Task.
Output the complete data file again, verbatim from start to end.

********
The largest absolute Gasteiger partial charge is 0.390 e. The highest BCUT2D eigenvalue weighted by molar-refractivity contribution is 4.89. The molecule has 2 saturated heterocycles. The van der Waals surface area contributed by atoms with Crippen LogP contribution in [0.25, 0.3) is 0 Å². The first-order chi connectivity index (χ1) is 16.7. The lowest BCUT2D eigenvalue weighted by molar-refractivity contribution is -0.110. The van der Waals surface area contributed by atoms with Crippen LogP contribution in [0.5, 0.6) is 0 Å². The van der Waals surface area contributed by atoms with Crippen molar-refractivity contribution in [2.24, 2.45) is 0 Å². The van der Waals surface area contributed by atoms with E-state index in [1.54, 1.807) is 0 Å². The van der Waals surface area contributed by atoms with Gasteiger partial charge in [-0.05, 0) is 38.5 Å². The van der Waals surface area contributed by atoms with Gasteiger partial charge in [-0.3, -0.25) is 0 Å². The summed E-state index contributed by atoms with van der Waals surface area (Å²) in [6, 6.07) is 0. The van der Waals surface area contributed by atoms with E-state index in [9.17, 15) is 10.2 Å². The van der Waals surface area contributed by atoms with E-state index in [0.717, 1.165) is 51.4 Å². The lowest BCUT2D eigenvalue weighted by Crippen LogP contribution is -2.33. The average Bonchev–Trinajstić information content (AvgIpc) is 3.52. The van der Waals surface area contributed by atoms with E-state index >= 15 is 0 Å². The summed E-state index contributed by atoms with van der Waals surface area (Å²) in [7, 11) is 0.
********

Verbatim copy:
The largest absolute Gasteiger partial charge is 0.390 e. The highest BCUT2D eigenvalue weighted by molar-refractivity contribution is 4.89. The molecule has 2 saturated heterocycles. The van der Waals surface area contributed by atoms with Crippen LogP contribution in [0.25, 0.3) is 0 Å². The first-order chi connectivity index (χ1) is 16.7. The lowest BCUT2D eigenvalue weighted by molar-refractivity contribution is -0.110. The van der Waals surface area contributed by atoms with Crippen LogP contribution in [0.5, 0.6) is 0 Å². The van der Waals surface area contributed by atoms with Crippen molar-refractivity contribution in [2.24, 2.45) is 0 Å². The van der Waals surface area contributed by atoms with E-state index in [1.54, 1.807) is 0 Å². The van der Waals surface area contributed by atoms with Gasteiger partial charge in [-0.05, 0) is 38.5 Å². The van der Waals surface area contributed by atoms with Gasteiger partial charge in [-0.3, -0.25) is 0 Å². The summed E-state index contributed by atoms with van der Waals surface area (Å²) in [6, 6.07) is 0. The van der Waals surface area contributed by atoms with E-state index in [9.17, 15) is 10.2 Å². The van der Waals surface area contributed by atoms with E-state index in [0.717, 1.165) is 51.4 Å². The lowest BCUT2D eigenvalue weighted by Crippen LogP contribution is -2.33. The average Bonchev–Trinajstić information content (AvgIpc) is 3.52. The van der Waals surface area contributed by atoms with E-state index >= 15 is 0 Å². The summed E-state index contributed by atoms with van der Waals surface area (Å²) in [7, 11) is 0.